Golden Ages happen, generally, when a series of unconnected events come together in a fortuitous way to form an extraordinary moment. For example, we often view the late-1950s and early-1960s in America as a Golden Age.

Of course, many will note that we whitewash much of the ugliness of the fifties in our mind's eye, remembering the era through the prism of black and white television series in which Father always knew best and problems evaporated every thirty minutes. The social critic's question in a nutshell: "Happy Days" for whom?

Notwithstanding that critique, the period stands out for so many of us (even, perhaps especially, those of us born after the fact) as a shining moment in our national story when so much was right with America. Why were the 1950s so grand? The Golden Age materialized, at least in part, as a result of the deprivation of the Great Depression, the sacrifice of the Second World War followed by the relief of victory and the great surprise of collective affluence.

On a personal scale, think of a typically rural American, raised on a farm somewhere in the heartland during the Great Depression, growing to maturity in an environment in which “want” was a perpetual state--but making do. Coming of age during our all-out national struggle to defeat fascism, this typical American joined the battle (if male, most likely went to war). For veterans of the fight for survival during the 1930s, defeating Hitler and Tojo seemed light duty (at least a fellow got three squares a day).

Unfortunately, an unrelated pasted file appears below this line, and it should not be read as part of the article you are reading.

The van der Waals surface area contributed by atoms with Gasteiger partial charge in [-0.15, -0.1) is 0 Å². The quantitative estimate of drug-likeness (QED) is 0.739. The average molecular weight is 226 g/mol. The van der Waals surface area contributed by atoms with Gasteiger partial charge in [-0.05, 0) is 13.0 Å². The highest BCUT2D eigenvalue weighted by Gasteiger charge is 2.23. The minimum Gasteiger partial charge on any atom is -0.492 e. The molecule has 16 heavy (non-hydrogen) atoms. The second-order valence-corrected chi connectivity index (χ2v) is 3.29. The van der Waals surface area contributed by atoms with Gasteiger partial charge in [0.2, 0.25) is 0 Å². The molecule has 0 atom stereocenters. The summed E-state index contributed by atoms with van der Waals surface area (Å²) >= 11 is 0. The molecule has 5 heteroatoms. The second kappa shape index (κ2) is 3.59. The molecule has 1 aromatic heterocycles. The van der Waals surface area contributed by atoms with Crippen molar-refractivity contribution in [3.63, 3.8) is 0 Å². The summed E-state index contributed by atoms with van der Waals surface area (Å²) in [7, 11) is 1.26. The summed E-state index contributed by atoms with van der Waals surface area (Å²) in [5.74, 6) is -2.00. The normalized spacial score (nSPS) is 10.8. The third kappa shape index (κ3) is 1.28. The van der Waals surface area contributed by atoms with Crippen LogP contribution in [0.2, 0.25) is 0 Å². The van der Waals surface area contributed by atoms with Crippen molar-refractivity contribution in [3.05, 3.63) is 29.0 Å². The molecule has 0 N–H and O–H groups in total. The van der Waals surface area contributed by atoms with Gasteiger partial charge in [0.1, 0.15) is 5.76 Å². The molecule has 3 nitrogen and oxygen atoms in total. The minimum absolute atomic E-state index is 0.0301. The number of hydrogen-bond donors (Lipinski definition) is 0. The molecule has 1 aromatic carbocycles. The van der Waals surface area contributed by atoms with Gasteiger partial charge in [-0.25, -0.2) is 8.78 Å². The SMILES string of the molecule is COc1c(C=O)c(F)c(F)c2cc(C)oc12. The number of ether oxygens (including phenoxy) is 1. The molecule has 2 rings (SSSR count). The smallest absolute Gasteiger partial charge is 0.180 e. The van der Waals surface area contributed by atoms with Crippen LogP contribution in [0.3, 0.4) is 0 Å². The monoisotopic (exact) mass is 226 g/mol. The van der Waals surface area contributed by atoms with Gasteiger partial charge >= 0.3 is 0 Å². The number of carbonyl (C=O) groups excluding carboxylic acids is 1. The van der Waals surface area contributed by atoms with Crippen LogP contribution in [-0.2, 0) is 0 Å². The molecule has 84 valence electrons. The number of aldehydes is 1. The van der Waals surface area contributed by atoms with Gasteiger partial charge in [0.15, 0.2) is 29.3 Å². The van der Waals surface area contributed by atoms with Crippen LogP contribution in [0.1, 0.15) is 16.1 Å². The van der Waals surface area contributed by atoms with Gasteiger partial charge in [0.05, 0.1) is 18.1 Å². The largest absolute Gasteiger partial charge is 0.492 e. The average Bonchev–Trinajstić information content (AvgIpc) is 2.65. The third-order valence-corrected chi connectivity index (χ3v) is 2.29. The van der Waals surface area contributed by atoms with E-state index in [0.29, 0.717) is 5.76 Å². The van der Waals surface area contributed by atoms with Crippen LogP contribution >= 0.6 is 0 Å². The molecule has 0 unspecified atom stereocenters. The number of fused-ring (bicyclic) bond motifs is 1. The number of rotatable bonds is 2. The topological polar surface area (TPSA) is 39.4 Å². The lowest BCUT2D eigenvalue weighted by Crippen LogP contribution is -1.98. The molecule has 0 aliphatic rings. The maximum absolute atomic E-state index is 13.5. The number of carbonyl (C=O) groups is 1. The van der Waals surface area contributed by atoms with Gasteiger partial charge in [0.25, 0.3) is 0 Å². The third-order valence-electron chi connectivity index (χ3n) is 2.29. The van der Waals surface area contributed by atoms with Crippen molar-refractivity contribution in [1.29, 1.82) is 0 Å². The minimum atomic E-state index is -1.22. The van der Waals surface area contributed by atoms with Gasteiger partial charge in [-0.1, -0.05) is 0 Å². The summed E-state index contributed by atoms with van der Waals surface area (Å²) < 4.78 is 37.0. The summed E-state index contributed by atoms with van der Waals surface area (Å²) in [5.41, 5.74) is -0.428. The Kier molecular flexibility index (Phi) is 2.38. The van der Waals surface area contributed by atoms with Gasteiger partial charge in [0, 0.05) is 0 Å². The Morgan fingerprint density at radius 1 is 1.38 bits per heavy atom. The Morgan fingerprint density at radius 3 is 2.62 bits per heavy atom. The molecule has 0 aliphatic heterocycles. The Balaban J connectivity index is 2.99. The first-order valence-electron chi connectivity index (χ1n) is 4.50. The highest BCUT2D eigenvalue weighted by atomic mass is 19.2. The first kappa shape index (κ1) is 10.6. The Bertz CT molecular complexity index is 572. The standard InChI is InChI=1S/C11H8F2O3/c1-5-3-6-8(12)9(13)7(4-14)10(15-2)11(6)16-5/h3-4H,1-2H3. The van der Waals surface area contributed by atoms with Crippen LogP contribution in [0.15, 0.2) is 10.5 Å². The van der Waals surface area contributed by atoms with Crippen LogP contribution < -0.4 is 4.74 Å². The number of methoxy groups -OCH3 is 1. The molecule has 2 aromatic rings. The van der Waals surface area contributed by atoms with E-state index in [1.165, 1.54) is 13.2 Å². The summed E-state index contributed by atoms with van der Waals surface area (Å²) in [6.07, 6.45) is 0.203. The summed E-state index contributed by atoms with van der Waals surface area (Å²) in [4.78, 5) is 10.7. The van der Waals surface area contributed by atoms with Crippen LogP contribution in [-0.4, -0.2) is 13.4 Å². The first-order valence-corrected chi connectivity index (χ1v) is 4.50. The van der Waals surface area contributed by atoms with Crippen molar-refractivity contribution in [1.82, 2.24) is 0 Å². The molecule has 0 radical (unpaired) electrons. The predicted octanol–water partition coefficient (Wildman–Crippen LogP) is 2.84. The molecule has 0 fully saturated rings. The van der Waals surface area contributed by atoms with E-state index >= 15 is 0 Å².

Returning home victorious, America's warriors were rewarded with the opportunity to attend college and buy homes on the G.I. Bill. For so many Americans, higher education, a tried and true path to upward mobility, proved the unexpected but hilariously happy consequence of their war service. America went to college in droves and emerged in the post-war world with the best educated most resourceful workforce on the planet. Born into deprivation, tested by war, the Greatest Generation understood the post-war opportunity and made the most of it. Happy Days.

One wonders if great success is possible without severe trials. How long can a golden age last? How long can a people maintain a level of excellence without a great cultural crisis to motivate them to higher achievement?

Are we in such a crisis? Or, more accurately, are we descending into such a period of crisis? Will this coming crisis mark the downward turning point in the great American drama—or will the next test mark the beginning of a cycle of renewal?

Or as Benjamin Franklin purportedly asked 220 years ago: "Is the sun rising or setting on the American experiment?"